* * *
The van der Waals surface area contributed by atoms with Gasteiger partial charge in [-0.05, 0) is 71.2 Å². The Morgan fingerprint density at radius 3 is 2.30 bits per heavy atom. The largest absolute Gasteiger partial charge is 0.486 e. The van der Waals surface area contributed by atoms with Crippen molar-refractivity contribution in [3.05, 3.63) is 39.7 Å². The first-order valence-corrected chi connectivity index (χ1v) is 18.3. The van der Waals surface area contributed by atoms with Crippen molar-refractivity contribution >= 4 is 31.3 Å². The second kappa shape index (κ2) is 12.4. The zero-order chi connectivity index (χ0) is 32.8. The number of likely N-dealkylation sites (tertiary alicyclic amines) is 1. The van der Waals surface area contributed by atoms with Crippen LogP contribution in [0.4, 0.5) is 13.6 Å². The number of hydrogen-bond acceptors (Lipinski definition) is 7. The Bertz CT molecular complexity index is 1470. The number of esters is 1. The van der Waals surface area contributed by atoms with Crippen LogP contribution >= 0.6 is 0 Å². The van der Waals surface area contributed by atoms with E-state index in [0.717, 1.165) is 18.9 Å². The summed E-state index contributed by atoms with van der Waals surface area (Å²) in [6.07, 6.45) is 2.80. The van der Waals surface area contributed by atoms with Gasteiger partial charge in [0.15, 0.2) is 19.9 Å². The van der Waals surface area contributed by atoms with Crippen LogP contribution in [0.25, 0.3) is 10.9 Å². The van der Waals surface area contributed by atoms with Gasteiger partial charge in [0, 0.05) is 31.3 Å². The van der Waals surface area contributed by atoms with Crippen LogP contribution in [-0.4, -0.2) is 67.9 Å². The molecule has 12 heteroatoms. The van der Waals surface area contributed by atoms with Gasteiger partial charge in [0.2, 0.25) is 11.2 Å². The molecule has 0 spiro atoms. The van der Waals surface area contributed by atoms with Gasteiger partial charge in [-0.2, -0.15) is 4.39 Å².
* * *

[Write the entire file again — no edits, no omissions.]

The van der Waals surface area contributed by atoms with Gasteiger partial charge in [-0.05, 0) is 71.2 Å². The Morgan fingerprint density at radius 3 is 2.30 bits per heavy atom. The largest absolute Gasteiger partial charge is 0.486 e. The van der Waals surface area contributed by atoms with Crippen molar-refractivity contribution in [3.05, 3.63) is 39.7 Å². The first-order valence-corrected chi connectivity index (χ1v) is 18.3. The van der Waals surface area contributed by atoms with Crippen molar-refractivity contribution >= 4 is 31.3 Å². The second kappa shape index (κ2) is 12.4. The zero-order chi connectivity index (χ0) is 32.8. The number of likely N-dealkylation sites (tertiary alicyclic amines) is 1. The van der Waals surface area contributed by atoms with Crippen LogP contribution in [0.4, 0.5) is 13.6 Å². The number of hydrogen-bond acceptors (Lipinski definition) is 7. The Bertz CT molecular complexity index is 1470. The number of esters is 1. The van der Waals surface area contributed by atoms with Crippen LogP contribution >= 0.6 is 0 Å². The van der Waals surface area contributed by atoms with E-state index in [0.717, 1.165) is 18.9 Å². The summed E-state index contributed by atoms with van der Waals surface area (Å²) in [6.07, 6.45) is 2.80. The van der Waals surface area contributed by atoms with Gasteiger partial charge in [0.15, 0.2) is 19.9 Å². The van der Waals surface area contributed by atoms with Crippen LogP contribution in [0.25, 0.3) is 10.9 Å². The van der Waals surface area contributed by atoms with Gasteiger partial charge in [0, 0.05) is 31.3 Å². The van der Waals surface area contributed by atoms with Crippen LogP contribution in [-0.4, -0.2) is 67.9 Å². The molecule has 12 heteroatoms. The van der Waals surface area contributed by atoms with Gasteiger partial charge in [0.2, 0.25) is 11.2 Å². The molecule has 0 spiro atoms. The van der Waals surface area contributed by atoms with Gasteiger partial charge in [-0.2, -0.15) is 4.39 Å².